A common cuttlefish lifts its arms upright (left) and at an angle to match stripes in an aquarium.
The use of two-dimensional patterns allowed the researchers to precisely measure how well the arm positions corresponded to the backdrops—and to rule out the possibility that the animals were basing their configurations on touch, according to study co-author Hanlon.
And because the experiments were done in controlled aquariums, the researchers could be sure the cuttlefish weren't reacting to chemical cues.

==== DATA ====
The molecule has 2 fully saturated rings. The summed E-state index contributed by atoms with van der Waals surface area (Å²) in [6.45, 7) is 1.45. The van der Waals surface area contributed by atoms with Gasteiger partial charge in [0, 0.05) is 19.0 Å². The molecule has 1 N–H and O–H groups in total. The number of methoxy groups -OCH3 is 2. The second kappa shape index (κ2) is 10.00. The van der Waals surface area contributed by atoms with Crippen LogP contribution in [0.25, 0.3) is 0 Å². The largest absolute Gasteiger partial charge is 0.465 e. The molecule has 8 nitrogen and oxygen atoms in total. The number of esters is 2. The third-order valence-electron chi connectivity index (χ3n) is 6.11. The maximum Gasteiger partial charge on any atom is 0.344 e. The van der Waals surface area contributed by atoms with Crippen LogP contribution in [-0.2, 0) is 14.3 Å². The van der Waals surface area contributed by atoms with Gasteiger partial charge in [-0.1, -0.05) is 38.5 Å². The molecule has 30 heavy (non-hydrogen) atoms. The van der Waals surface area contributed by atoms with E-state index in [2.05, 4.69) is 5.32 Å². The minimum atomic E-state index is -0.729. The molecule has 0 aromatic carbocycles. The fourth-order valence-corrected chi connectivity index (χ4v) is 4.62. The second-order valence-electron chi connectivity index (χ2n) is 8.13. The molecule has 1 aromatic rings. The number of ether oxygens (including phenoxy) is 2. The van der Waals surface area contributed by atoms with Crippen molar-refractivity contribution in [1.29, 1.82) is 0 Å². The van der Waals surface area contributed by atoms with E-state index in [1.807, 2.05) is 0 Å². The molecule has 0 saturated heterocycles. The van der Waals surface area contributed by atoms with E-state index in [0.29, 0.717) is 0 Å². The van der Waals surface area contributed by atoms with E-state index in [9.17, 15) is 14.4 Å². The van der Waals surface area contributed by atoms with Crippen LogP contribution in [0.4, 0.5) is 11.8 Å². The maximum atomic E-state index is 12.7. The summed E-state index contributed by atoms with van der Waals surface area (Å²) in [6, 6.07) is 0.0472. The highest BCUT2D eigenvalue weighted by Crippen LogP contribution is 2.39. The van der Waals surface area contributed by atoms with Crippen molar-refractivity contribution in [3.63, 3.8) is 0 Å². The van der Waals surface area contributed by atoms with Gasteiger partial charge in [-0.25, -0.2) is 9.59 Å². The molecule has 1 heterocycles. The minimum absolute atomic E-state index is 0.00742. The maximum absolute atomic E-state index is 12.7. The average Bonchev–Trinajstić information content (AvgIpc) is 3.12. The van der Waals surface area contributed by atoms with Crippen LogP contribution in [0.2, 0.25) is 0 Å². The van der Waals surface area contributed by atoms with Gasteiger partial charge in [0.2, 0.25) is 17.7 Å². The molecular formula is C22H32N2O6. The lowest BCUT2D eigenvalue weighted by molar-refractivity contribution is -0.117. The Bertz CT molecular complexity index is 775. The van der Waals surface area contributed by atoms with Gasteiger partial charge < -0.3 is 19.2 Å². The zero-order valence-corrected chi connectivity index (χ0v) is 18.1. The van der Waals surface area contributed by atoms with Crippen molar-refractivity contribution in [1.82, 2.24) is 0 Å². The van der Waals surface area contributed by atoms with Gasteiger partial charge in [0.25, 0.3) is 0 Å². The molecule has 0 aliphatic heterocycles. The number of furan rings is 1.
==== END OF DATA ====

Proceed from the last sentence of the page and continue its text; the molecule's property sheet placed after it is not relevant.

Reaching about 17 inches (45 centimeters) long, the common cuttlefish changes its color and skin texture to evade predators, including marine mammals, fish, and seabirds.
"They have an enormous variety of predators, some of which have marvelously good visual capabilities," Hanlon said. "That's why the [cuttlefish] camouflage has to be so good."